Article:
our r&d staff, however, has been working around the clock, compiling weeks worth of material that we feel is not only interesting but also up to the standards our readers have come to expect from sheep go to heaven. several dates have been set for press time, only to have other priorities arrise that have sent our publishing department into near-tantrums, pulling our their hair and yelling about 'the suffocation of the artist'.

after many long nights with third party-mediation, we have decided to begin publishing backlogued commentaries, insights, opinions, reviews, emotings, and rantings just as soon as they pass by my desk.

as readers, i encourage you to check the recent archives from time to time, as we will be publishing these articles under the date which they occured, beginning with october 20, 2006, and continuing until we reach this posting.

we hope you continue to enjoy our work here, and i welome your comments at anytime.

thank you, and be excellent to each other.

jeff gustafson
sheep go to heaven

Tuesday, November 07, 2006

a closer look...

never in my life have i seen a movie that has left me with more to say while still not knowing if i the movie was worth seeing or to be avoided, yet that is exactly how i felt watching 'american beauty'.
i was in japan when it was released and winning all the oscars, so i didn't hear a lot about it for a while. in fact, i didn't know much, other than it was best picture, kevin spacey won for it, as did the great conrad hall, and that when i mentioned i wanted to see it, a friend of mine who is less scrutinous about movies than i am, said 'no, you don't want to see it; it's not a good movie.'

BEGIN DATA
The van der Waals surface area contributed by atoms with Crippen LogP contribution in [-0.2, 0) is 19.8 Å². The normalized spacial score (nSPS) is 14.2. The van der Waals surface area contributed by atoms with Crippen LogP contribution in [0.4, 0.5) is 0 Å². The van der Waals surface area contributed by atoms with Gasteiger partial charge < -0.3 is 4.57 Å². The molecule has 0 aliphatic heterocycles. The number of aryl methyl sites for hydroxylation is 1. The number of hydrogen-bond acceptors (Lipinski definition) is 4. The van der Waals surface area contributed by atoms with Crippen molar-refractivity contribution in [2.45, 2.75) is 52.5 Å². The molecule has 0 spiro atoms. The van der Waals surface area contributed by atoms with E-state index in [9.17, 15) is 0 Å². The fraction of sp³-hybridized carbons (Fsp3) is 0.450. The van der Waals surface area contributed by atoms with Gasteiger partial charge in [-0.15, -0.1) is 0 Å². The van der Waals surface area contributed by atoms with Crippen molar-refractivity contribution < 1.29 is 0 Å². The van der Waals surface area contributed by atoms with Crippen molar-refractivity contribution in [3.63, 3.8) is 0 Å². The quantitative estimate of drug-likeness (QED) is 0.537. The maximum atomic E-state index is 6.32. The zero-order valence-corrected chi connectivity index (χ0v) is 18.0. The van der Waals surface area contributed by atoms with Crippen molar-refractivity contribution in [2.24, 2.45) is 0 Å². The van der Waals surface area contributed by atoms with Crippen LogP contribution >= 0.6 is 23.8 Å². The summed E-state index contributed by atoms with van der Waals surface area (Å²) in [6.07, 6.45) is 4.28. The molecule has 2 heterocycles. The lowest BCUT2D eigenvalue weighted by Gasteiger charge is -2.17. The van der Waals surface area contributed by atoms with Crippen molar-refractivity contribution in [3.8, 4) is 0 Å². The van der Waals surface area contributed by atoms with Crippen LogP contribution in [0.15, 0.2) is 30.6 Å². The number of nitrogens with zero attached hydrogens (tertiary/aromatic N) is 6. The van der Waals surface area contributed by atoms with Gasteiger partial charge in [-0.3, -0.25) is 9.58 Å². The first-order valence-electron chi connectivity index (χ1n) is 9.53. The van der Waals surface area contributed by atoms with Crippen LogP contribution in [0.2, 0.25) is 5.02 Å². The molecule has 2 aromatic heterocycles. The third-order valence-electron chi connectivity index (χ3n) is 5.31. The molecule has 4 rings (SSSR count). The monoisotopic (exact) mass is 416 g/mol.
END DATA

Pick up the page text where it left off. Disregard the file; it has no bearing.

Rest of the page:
it was on tbs one night, and that's what the dvr is for.

but before i get into the complicated matter, let me rave about that which there is no debate: conrad hall is truly amazing. arguably the most talented and respected cinematographer in cinema history, i have often wondered how a movie that's about a suburban family would be so expertly photographed. as i write this, i notice a sort of personal irony, as his work in 'searching for bobby fischer' is one of my four most beautifully shot movies, and that work is enhanced by the movie's outwardly mundane story of a little boy playing chess. just a michelangelo reportedly was told that nothing good could be carved from the oddly-shaped block of marble that would produce 'david', constraints of our working environment often push us to excellence beyond what seems to be possible. in 'american beauty', nearly every scene, from start to finish, is wrapped in light and shadow in a way that does not distractingly draw attention to itself, but strengthens the whole of which it is a part. gymnasiums, living rooms, front yards and bedrooms, corportate offices and fast food drive-thrus, the back alley outside of a dinner party, all look like works of art created without effort, as if they were always beautiful but no one took time to notice them until the camera came. visually, suburban disfunctionality has never held more artistry.

that's the easy part.
but what about the movie itself?

watching it, i kept thinking to myself, 'turn it off.' it was unhappy, with no admirable characters. everyone seemed to be destroying their lives, often willingly and without any notable remorse. yes, there is a form of storytelling known as 'naturalism', based upon the supposition that a portrayal and exposure of evil will cause the viewer to inspect their own lives and erradicate the similar traits in their own lives. but the question should soon follow, 'does it work' and 'how much is too much?' has 'in the company of men' made us kinder to those around? did 'salo' solve all of the world's problems? is your family better now that you've seen 'american beauty'? this is a question for the individual, but from my observations on society, i do not subscribe to the theory of naturalism. one of 1999's other 'best actor' noms, richard farnsworth in 'the straight story', was more inspiring to change [and yes, i am aware of the ironic and tragic choices me made a few months later].